During cross-examination of Olmos by Voorhis’ attorneys, it became clear that Olmos’ investigation was extremely sloppy…in my view too sloppy to have been accidental. In particular, Olmos knew that after John Marshall had gotten information from Voorhis, Marshall asked Voorhis for other information with Voorhis declined to provide. A group associated with Beauprez’s campaign then hired a private investigator in Texas, Kenny Rodgers, who had a friend in the Harris County District Attorney’s office named Bill Bryan who “did Rodgers a favor” and accessed NCIC and passed the data to Rodgers who eventually got it back to Beauprez’s campaign.

Olmos only spoke to Rodgers twice, and NEVER spoke to Bill Bryan. It seems clear to me that Bryan, and indirectly Rodgers, did precisely what Voorhis is accused of doing, namely accessing a Federal crime database without having any law enforcement purpose for doing so. I believe Voorhis had a law enforcement purpose, but in any case it is certainly a plausible position for Voorhis or his supporters whereas there is no way to argue that for Rodgers and Bryan. In other words, Olmos went out of his way not to learn about anyone else, focusing on the political and selective prosecution of Cory Voorhis.

Not only that, but Olmos never made official notes in his records of his investigation about his conversation with Kenny Rodgers! Truly stunning, and far too big a “mistake” for a senior investigator to have been anything but intentional negligence on the part of Olmos.

[The following part is from a report I received from someone who was in the courtroom for the last hour of the day, as I had to leave before then.]

Olmos was questioned about the rolodex he took from Voorhis’ desk, in particular about one name in the rolodex who was a confidential informant for ICE and a material witness in the case against Pedro Castorena, the kingpin of one of Mexico’s largest crime families, responsible for hundreds of thousands of fake documents allowing illegal aliens to enter the US. Castorena’s organization was crippled by an investigation run by Cory Voorhis, quite a feat for such a young ICE agent.

On the rolodex card about the informant were two numbers, one of which was his CI (Confidential Informant) number. Olmos said he couldn’t talk about it because it was “sensitive information”. The judge removed the jury from the court room then told the prosecution that the CI had been introduced into the case (with his name) on Friday and compelled Olmos to answer. Olmos said he had never checked the Confidential Information files about the name on the card.

This information is critical because just before the jury was empanelled last week, the prosecution dropped one of their three initial charges against Voorhis. That charge was for exceeding access to a computer by looking up information about this confidential informant. In other words, then they were preparing charges, Olmos wasn’t smart or observant enough to tell his prosecution masters that he recognized the informant’s name from somewhere. That third charge, which was dropped but the original existence of which may become known to the jury, shows that at least in that case Voorhis was almost certainly using the database in furtherance of his law enforcement job, and therefore Olmos and the other members of the inquisition don’t have any real reason to assume that his other accesses of the database were anything but in the normal course of his work. Indeed, Olmos was so clueless that he said he only learned “yesterday” (Sunday?) that the named person was a confidential informant. This means either that the prosecution was not properly in touch with the investigator, if you believe that this is the reason the prosecution dropped the third charge, or that there’s yet another reason which would be damaging to the prosecution to have dropped the charge. In either case, that third charge makes the entire case stink.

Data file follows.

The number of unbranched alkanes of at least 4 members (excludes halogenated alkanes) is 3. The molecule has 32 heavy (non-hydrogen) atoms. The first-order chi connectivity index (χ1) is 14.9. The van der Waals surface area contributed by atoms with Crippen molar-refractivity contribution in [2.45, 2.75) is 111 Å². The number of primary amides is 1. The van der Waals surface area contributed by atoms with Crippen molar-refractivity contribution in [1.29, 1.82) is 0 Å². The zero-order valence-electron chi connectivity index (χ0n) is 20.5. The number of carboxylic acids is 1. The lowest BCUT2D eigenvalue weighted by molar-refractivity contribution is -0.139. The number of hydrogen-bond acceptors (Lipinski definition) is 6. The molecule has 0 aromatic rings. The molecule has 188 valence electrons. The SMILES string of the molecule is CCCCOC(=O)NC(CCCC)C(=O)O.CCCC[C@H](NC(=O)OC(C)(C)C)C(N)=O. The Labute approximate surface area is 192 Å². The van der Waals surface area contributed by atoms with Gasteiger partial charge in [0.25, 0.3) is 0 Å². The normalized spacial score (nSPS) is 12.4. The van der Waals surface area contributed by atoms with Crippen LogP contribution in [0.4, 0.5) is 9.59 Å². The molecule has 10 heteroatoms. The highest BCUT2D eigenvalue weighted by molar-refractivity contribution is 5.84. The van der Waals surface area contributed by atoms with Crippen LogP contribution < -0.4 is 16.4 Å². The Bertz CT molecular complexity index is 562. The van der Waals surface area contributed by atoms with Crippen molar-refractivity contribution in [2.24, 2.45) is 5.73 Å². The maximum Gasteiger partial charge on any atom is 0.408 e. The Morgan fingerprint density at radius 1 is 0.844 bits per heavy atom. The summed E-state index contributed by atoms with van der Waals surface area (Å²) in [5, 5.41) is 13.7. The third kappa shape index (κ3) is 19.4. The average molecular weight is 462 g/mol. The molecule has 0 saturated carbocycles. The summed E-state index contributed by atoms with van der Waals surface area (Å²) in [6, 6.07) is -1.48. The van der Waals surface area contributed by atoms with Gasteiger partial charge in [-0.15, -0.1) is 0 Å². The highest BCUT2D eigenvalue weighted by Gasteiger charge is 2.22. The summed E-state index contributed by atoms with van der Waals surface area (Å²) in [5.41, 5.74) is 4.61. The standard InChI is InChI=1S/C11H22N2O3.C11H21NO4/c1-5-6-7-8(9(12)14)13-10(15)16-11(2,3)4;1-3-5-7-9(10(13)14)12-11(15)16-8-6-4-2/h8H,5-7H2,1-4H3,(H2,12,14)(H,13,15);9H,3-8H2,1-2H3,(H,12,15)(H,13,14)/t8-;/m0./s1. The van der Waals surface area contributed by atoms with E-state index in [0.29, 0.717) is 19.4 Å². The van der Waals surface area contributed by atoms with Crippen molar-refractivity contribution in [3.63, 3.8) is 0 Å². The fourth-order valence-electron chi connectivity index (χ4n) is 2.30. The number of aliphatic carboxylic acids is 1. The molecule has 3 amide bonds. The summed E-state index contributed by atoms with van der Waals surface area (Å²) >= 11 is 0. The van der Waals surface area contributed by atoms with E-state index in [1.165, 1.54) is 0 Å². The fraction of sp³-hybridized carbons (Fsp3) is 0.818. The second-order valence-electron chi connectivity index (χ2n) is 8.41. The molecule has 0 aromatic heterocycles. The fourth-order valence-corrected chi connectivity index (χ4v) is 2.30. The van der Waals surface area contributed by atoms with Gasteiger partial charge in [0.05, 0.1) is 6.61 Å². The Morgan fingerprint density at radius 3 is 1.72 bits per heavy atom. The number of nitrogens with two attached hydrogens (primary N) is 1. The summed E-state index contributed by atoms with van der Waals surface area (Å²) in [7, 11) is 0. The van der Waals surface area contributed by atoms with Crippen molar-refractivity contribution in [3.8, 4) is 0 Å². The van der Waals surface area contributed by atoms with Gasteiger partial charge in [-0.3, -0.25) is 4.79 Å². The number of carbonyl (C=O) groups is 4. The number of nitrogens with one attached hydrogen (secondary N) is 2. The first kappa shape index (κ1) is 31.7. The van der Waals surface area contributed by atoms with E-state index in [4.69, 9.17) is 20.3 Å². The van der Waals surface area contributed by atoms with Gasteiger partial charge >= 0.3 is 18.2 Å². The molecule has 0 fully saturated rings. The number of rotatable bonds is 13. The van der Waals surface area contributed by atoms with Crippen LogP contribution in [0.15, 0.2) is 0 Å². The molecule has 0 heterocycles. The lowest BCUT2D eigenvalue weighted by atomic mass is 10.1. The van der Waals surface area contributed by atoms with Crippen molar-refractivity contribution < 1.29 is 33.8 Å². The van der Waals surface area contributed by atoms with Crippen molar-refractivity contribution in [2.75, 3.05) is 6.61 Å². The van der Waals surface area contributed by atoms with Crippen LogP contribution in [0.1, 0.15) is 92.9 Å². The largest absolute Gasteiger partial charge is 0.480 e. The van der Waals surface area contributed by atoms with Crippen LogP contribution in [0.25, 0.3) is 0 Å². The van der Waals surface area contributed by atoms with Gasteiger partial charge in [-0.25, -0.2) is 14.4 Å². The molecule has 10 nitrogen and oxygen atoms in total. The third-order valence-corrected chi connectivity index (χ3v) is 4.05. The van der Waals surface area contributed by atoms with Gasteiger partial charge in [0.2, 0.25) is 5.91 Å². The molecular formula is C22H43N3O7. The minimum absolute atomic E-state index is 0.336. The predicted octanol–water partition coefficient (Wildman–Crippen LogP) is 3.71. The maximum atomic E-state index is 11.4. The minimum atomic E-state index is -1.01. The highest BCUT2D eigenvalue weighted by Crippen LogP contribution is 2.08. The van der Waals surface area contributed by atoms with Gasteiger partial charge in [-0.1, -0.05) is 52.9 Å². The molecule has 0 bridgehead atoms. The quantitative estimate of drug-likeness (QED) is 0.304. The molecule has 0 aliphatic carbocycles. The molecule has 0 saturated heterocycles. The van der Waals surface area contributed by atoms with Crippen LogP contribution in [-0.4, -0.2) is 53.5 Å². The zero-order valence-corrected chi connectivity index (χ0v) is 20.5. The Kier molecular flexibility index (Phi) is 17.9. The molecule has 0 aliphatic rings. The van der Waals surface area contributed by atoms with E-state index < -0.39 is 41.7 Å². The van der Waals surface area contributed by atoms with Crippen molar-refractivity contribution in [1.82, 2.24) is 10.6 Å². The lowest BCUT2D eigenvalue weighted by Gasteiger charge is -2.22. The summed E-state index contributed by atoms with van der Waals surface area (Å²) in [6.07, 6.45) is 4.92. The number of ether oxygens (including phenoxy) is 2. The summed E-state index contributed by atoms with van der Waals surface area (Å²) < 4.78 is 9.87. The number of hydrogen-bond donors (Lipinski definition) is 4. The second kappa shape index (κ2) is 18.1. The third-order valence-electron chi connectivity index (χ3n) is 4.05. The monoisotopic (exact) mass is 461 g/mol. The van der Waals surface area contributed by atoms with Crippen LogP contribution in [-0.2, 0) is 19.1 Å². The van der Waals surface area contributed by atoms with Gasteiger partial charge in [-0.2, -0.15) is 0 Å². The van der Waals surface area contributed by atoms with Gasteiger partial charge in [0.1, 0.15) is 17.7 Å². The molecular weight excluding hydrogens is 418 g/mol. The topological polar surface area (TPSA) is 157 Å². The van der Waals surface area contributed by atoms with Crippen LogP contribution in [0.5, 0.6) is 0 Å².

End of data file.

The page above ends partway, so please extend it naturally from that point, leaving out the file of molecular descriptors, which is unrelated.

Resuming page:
Olmos was followed by John Elvig, the FBI case agent for the Voorhis investigation. There were two most interesting pieces of Elvig’s testimony. First, he said that like Olmos, he never contacted Bill Bryan. (And Elvig never contacted Kenny Rodgers either.) In other words, the FBI is in on the political gang-up on Cory Voorhis along with part of ICE and the Colorado Bureau of Investigation.

Highlighting the political nature of this persecution…and keep in mind that these are misdemeanor charges for a type of claimed violation for which others have been punished (or not punished) strictly through administrative channels within ICE…Elvig testified to the number of high-power people at an early meeting about Voorhis: There were 7 people including the FBI Special Agent in Charge (of the Denver office), the Assistant Special Agent in Charge, the Director of the Colorado Bureau of Investigation, Manny Olmos, Jan Simkins, a Special Agent in Charge of “program support systems” at CBI, an Assistant US Attorney, and a supervisor from ICE. It’s a lineup that you’d expect to see in a major spy case or some other huge nationally-important felony. All to go after one of ICE’s best agent who happened to oppose the practices of the former Denver Attorney General which intentionally obstructed justice by perverting enforcement of immigration laws.
Tuesday should bring the opening of the defense’s case. From what I’ve seen and heard, the prosecution has gotten nowhere near proving their case beyond a reasonable doubt, but you never know if the jury is seeing things the same way you are, especially when you have an opinion. Voorhis’ defense team should certainly put on a defense and make the prosecution’s case look as weak (and unethical) as it is. Personally, I believe Voorhis should not take the stand and give the prosecution a chance to impeach him about any possible skeletons in his closet which certainly would not be serious (since Voorhis passed all background checks to get his Top Secret clearance) but which still might distract from the weakness of the prosecution’s case.

More information about Cory Voorhis and this travesty of justice can be found at his Legal Defense Fund web site. I encourage readers to visit the site and contribute to the fund, to help Voorhis offset the costs of defending himself against this abuse of government power, costs which already exceed a quarter million dollars.